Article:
Bruce Rosengarten, Shell’s global vice president of retail marketing, says: ‘Our new retail visual identity will help to keep our brand image modern and up-to-date. It is designed to increase the speed and ease through our forecourts and will enable us to effectively communicate about our products.’

Shell has revised its corporate identity regularly over the years, but has retained the basic elements of the name, colours and typeface for almost a century.

Source: designWEEK

Monday, February 19, 2007

De Kijk van Van Dyck: 'Black snow'

Europe's ski slopes are endangered. The problem, experts say, is global warming—and it's going to get worse. About 10% of the 666 medium-to-large ski areas in the Alps "are already operating under marginal conditions" because of insufficient snowfall in recent years, the Organization for Economic Cooperation and Development says in a report released Dec. 13. Within 15 years, one-quarter of the region's ski areas will be unable to offer reliable skiing conditions, the OECD says, and by 2050 the number will rise to almost 40% (BusinessWeek).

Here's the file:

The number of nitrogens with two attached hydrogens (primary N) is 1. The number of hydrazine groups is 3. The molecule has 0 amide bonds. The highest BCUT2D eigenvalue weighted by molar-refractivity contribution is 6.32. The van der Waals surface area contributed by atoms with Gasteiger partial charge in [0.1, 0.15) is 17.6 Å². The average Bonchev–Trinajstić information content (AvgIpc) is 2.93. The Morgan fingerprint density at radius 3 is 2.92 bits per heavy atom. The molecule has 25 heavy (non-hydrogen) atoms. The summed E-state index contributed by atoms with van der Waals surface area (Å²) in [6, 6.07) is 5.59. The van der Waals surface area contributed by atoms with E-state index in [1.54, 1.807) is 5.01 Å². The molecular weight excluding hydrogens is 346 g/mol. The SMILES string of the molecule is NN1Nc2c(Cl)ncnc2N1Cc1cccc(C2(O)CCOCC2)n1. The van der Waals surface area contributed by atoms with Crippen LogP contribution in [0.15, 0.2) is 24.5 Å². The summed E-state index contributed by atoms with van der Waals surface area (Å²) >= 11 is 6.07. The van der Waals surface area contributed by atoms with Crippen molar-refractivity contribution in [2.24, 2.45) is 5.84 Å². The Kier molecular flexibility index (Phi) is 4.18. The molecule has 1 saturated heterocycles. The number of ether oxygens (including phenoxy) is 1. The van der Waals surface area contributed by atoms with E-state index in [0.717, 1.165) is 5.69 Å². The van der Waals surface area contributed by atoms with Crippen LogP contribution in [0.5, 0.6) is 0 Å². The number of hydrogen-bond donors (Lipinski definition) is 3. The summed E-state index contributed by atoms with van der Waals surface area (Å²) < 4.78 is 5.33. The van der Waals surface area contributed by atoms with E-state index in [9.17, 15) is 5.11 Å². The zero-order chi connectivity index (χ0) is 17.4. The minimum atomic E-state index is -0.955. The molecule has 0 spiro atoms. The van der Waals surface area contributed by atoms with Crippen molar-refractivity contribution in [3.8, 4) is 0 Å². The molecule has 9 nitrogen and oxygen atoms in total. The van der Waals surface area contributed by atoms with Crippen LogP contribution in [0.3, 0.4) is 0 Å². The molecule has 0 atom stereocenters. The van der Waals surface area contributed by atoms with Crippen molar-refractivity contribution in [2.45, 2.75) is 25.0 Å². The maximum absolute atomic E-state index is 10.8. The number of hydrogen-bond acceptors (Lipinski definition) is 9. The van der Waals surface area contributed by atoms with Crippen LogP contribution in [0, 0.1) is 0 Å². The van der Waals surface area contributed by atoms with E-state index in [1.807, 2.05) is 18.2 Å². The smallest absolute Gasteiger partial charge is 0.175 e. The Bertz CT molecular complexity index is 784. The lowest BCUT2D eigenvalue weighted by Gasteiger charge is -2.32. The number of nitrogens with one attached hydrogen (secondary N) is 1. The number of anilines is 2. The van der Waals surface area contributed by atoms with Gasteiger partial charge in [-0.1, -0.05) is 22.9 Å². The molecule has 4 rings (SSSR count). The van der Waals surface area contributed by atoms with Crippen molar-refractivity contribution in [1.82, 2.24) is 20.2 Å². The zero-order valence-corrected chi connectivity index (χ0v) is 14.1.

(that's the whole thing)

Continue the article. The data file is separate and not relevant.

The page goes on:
The ski industry in the Alps will have to adapt to these changing circumstances. Clever hotel owner are already moving their focus to wellness arangements.

Read all about it in this week's column.

Brands: Shell's move into CSR criticized

Marketing magazine recently announced that Shell will promote it's technical innovations and the work it is doing to reduce environmental damage.

It is believed that the work, which is being co-ordinated internally by Shell Brands International, is an attempt to rival the green credentials of rival oil firm BP, which has already allied itself with environmental concerns.

Further on in the magazine however is an article that criticizes Shell's move to communicating it's CSR drive. "How can Shell credibly affiliate itself with speeding cars while seeking to flag up its green credentials", James Quilter wonders. In March the company will run an ad celebrating the 60th anniversary of its partnership with Ferrari Formula One team. The ad, which also promotes Shell's V-Power high-performance fuel, features Ferrari's F1 cars racing around some of the world's best-known capital cities.

Media: Online videos